On the balcony of the hotel, Vardan remembered that Alexander Pushkin had visited Taman when he was heading in 1820 with the family of General Nikolai Nikolaevich Raevsky from the Caucasus to the Crimea. “From the Taman Peninsula, the ancient Tmutarakan Principality, the shores of Crimea opened up to me,” he wrote to his brother. The name of Mikhail Lermontov is also associated with Taman. The poet came here in 1837 “on official business.” The result of a short stay was the beautiful story «Taman».
In the early morning of August 1, already on another tarantass, the travelers headed towards Yekaterinodar. High in the sky were small clouds driven by a strong wind. Their shadows glided across the bright fresh green of the grass, over the greasy brown patches of ploughing. The sultry southern sun shone, eventually dying out. The sunset faded, and the full moon drenched the road in deathly silver. It was quiet, only the wind, which never abated in these places, made the tops of the trees whisper barely audibly. He always blew in one direction — from the Caucasus Mountains and to the north. The outlying trees, standing alone, bent from his pressure in an eternal bow, their branches stretched in one direction. This wind originated high in the mountains, on frozen glaciers, where the cold gray sun burned and there was no place for either the beast or the man. Down here on a plain fried like a frying pan, the deadly breath of ice became life-giving and moist and made it possible to grow excellent crops. In the early morning, the rays of the sun, still weak, fell obliquely on the forest peaks, and on the shaggy heads of the giants, where the stars played and hid at night, fiery crowns flashed one after another.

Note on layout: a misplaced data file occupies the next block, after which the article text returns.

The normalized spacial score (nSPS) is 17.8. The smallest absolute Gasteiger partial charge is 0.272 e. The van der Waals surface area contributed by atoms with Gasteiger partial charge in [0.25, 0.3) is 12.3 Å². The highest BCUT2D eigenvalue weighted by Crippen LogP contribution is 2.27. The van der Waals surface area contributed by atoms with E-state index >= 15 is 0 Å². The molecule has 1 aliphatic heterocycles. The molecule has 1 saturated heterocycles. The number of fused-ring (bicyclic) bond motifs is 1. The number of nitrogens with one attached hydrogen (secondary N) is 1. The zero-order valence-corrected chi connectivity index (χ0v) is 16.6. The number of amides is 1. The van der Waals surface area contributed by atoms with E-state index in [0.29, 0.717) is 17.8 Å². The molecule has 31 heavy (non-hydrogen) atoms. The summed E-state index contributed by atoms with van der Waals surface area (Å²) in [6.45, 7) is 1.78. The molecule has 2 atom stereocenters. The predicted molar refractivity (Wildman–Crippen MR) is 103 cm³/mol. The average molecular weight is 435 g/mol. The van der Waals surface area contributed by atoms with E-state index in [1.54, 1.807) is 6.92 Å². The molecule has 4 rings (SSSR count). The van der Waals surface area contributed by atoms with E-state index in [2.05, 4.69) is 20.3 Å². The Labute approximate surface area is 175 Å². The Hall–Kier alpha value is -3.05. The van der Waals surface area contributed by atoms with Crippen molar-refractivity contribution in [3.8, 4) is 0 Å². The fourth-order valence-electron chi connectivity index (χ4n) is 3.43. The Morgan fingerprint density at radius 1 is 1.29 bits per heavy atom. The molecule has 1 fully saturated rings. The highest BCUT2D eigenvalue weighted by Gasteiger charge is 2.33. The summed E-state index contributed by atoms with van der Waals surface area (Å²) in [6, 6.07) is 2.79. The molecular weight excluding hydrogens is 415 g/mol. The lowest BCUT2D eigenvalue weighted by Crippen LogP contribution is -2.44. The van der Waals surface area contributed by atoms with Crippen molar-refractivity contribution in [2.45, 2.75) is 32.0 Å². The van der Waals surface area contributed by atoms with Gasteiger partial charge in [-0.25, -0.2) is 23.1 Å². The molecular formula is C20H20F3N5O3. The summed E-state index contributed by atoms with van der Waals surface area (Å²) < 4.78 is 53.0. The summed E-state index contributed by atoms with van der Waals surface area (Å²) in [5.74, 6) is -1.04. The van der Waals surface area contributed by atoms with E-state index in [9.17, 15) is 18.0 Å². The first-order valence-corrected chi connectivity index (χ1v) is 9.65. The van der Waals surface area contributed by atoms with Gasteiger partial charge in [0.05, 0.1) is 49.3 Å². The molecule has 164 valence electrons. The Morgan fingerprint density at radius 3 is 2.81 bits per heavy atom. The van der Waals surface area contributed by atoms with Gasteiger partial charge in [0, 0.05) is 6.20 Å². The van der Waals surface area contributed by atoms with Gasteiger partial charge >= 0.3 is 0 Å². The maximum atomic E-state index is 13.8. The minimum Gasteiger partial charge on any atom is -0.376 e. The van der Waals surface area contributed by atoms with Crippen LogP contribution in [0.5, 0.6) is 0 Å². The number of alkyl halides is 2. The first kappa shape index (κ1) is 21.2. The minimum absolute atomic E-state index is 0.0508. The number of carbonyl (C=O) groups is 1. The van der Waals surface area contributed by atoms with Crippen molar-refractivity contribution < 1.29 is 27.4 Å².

Light and warmth slowly crawled down the tree trunks when the lights of Yekaterinodar appeared in the distance, which in 1860 became the center of the Kuban region. When the Tikhoretsk-Ekaterinodar-Novorossiysk railway was built in the North Caucasus, it turned into a major commercial, industrial and transport hub.